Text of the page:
Thus, the “letting the jinnie out of the bottle” comment referred not to an intent to issue false or misleading or even “provocative” publicity, but simply to the reasonable expectation that the Darwin lobby was going to be very upset upon learning of the mere fact that Darwin’s Dilemma would be screened at the CSC. In other word, it was simply the existence of this event, not the publicity, that provoked ire.

Discovery Institute thus did have a reasonable expectation that as soon as the Darwin lobby learned Darwin’s Dilemma would premier at the CSC’s IMAX Theater, heads were going to explode there as well. And as the evidence shows, that’s exactly what happened. In addition to the evidence already discussed:

  • NHMLAC’s CEO was apparently “horrified” that the event was taking place at CSC.
  • The Smithsonian Institute got upset and said ID is “against SI/MNH policy” and sought to ask CSC to “cease and desist.”
  • Staff at the SI, NHMLAC, USC and other academic institutions repeatedly expressed in email their animus toward ID by wrongly labeling it “creationism,” “religious propaganda,” “bad science,” an “essentially religious philosophy of creation,” and “pseudo-scientific ideolog[y] masquerading as science.”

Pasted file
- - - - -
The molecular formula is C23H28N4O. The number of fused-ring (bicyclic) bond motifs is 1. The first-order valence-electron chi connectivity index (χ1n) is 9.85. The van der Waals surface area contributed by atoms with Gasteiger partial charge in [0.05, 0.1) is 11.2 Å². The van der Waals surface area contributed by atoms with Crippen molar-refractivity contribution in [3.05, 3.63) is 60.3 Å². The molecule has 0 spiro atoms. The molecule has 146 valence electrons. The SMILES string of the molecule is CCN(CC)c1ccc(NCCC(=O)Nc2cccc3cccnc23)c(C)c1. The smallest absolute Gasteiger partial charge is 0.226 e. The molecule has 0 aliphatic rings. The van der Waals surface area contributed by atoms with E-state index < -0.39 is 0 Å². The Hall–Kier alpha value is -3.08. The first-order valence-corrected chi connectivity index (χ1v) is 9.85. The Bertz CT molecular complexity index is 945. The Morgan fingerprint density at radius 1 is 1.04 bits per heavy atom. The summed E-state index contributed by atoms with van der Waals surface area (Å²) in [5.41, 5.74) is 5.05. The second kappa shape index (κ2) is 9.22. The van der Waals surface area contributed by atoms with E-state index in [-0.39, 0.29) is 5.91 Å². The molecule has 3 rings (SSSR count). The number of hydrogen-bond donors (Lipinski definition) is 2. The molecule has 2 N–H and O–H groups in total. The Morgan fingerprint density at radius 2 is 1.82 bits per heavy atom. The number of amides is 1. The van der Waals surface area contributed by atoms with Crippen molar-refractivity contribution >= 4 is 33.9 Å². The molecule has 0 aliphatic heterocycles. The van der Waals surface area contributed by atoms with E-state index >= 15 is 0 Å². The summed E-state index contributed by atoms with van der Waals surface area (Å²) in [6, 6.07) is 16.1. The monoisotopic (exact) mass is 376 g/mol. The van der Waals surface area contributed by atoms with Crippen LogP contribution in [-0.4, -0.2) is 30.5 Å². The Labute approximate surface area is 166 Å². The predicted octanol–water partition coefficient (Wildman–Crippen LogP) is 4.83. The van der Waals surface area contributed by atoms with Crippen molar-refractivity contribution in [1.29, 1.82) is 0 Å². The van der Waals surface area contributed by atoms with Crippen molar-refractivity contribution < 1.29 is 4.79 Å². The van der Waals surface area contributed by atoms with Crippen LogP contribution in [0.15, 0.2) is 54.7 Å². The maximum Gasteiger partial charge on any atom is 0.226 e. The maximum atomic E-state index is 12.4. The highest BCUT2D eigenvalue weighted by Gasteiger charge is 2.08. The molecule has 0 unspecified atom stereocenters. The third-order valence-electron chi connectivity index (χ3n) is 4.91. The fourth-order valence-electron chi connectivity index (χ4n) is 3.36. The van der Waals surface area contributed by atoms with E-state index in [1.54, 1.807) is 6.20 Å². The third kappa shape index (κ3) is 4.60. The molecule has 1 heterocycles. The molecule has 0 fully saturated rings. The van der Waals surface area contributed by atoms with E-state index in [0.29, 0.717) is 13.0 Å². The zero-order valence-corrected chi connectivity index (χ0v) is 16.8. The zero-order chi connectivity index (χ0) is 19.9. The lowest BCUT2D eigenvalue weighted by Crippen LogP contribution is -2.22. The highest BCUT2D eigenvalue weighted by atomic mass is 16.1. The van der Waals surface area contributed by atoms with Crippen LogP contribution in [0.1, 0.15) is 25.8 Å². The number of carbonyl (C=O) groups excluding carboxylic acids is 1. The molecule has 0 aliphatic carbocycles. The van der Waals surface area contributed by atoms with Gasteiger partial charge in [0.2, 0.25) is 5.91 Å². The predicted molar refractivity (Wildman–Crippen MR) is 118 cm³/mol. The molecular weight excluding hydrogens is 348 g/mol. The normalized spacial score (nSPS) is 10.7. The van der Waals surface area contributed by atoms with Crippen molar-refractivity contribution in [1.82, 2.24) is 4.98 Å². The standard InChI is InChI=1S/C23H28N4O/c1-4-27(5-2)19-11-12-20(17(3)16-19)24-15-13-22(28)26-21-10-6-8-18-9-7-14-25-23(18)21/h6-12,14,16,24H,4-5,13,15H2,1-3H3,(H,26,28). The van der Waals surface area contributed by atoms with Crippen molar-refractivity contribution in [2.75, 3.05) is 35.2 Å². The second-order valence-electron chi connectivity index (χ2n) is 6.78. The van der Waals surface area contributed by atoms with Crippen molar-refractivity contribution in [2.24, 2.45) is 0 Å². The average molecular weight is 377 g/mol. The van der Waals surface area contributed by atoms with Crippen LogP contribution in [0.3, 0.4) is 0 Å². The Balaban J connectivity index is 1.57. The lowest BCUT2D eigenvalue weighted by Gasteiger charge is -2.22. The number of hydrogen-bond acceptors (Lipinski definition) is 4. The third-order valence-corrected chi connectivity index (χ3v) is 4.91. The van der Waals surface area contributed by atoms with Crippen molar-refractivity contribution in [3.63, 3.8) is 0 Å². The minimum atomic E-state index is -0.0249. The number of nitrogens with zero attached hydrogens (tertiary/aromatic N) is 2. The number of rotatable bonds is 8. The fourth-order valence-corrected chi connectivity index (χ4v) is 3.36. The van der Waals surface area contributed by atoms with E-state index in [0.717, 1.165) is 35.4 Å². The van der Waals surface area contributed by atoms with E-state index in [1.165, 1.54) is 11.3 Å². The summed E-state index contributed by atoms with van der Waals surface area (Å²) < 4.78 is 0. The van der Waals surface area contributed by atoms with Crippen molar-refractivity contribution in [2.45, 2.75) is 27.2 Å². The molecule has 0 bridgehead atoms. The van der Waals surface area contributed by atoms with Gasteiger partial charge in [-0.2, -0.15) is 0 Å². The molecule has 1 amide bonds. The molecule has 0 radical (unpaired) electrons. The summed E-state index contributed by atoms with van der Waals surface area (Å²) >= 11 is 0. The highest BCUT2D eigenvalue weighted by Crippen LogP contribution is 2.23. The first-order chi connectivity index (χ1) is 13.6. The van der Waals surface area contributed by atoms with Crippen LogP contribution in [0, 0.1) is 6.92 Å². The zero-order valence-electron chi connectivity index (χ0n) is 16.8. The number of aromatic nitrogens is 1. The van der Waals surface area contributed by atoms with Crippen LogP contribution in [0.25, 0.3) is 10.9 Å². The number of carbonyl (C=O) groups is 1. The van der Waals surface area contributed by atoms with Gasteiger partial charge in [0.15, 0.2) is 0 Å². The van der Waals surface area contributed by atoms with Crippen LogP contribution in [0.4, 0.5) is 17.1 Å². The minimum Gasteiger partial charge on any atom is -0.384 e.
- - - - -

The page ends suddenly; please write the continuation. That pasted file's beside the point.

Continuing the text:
• NHMLAC staff expressed their collective fury by drafting a letter demanding: “We urge you to cancel this event” Because “your current supporters and donors, including the State of California, might not continue to support CSC if it became known that you had, knowingly or otherwise, eschewed the presentation of solid science and instead offered a venue for spreading the religious propaganda that masquerades under the name Intelligent Design.”